My Diagnosis

Jen Brett (age 35; Dx age 27)

I have always known I was different from everyone else. I see things in black and white and there is no gray area for me. From ten to twenty-seven years of age I felt out of place as if I didn’t belong. I have always had a few close friends but it’s hard for me to make friends or be in social situations. I always felt awkward and didn’t know what to do. Once I received my testing results and started coaching things started to change for me and my self-esteem started to get better. I prefer to be alone and with animals than people.

At twenty-seven I had some testing done. The results showed that I have Aspergers and all of a sudden everything started to make sense. I now knew why I had trouble socially. It wasn’t because I was doing things wrong on purpose but because it is a social disorder. I had no idea that the things I was doing unintentionally were making people not like me. I was doing things that annoyed them without knowing it.

Once I had my diagnosis I started seeing a coach once a week. It was hard work. At first I thought I’ll try this but it will never work for me. I had homework assignments to do and would start to panic as soon as I heard what it was. Asking a co-worker if they would like to get a cup of coffee with me sometime? No problem, right? I was so panicked I thought I was going to be sick or not be able to ask the question. I had other assignments similar to that over time. It never got easier for me but I realized that if I asked someone the next day then I wasn’t panicked for a whole week.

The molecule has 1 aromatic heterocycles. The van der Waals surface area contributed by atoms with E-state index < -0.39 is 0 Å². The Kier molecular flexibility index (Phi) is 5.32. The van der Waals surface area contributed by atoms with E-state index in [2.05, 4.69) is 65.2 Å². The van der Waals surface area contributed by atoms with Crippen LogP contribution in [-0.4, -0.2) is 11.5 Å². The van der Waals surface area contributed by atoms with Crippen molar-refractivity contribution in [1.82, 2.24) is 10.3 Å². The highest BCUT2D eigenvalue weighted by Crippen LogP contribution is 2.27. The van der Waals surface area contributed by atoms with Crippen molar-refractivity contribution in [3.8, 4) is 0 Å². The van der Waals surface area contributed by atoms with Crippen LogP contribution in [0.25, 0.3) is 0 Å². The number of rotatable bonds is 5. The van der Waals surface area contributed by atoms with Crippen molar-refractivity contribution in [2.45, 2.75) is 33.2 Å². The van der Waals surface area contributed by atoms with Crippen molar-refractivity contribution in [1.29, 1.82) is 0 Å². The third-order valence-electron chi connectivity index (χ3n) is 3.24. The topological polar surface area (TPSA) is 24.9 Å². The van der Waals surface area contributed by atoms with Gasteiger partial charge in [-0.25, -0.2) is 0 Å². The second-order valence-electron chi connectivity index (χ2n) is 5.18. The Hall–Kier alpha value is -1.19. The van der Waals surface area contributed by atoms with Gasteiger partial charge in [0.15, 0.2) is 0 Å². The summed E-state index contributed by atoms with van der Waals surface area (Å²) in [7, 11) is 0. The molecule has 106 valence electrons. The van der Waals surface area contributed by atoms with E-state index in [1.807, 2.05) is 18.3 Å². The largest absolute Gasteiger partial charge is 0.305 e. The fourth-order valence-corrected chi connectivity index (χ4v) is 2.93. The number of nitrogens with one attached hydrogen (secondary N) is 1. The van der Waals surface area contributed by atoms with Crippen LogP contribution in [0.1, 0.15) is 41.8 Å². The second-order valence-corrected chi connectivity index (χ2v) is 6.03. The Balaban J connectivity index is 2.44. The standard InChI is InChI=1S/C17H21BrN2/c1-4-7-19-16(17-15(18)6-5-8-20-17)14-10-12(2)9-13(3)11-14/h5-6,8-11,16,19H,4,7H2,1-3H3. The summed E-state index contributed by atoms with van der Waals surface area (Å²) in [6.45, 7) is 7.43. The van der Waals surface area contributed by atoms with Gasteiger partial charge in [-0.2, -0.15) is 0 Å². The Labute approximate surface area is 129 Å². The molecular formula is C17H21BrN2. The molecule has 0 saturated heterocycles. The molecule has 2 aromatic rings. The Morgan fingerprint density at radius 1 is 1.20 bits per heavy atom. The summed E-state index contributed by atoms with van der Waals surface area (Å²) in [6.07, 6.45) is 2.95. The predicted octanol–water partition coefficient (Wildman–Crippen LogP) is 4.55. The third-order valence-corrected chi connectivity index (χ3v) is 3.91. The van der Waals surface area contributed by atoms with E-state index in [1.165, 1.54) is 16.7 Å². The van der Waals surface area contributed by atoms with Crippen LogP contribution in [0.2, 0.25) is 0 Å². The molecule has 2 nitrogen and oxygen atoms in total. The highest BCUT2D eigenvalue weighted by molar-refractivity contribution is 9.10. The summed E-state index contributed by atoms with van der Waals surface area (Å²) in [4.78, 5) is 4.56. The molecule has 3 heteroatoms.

As time went by I went to coaching every other week and then once a month. At one point I asked if I could stop for a little while and see what happened. After a few months I went back. I needed some more helpful hints on getting along in social situations. Now I can talk to people without shaking and make eye contact for brief periods of time. The coach also helped me to keep my mouth shut and not blurt things out which I tend to do sometimes. Since I see things in black and white if it’s not the truth then it’s a lie. I’ve learned that people don’t want to hear the truth all the time so I just smile and nod.

I’ve reached a point where I don’t go to coaching anymore. I try and do the socially acceptable thing but it’s not easy for me. Sometimes I just want to be myself but that’s not acceptable in most social situations. I work as a substitute teacher and am quick to pick out the students who are having trouble. I know how to help them because I had to learn how to help myself going through school.

Now that I know I have Aspergers, life makes more sense. I can talk to people and eat in the teachers’ lounge without feeling weird. Sometimes I come home and just want to be alone. After being around people all day and watching what I say I just want to relax and be with my cat. I’ve only known about my diagnosis for eight years but it’s made a difference in my life. I went all the way through school without knowing and started the master’s program before I found out.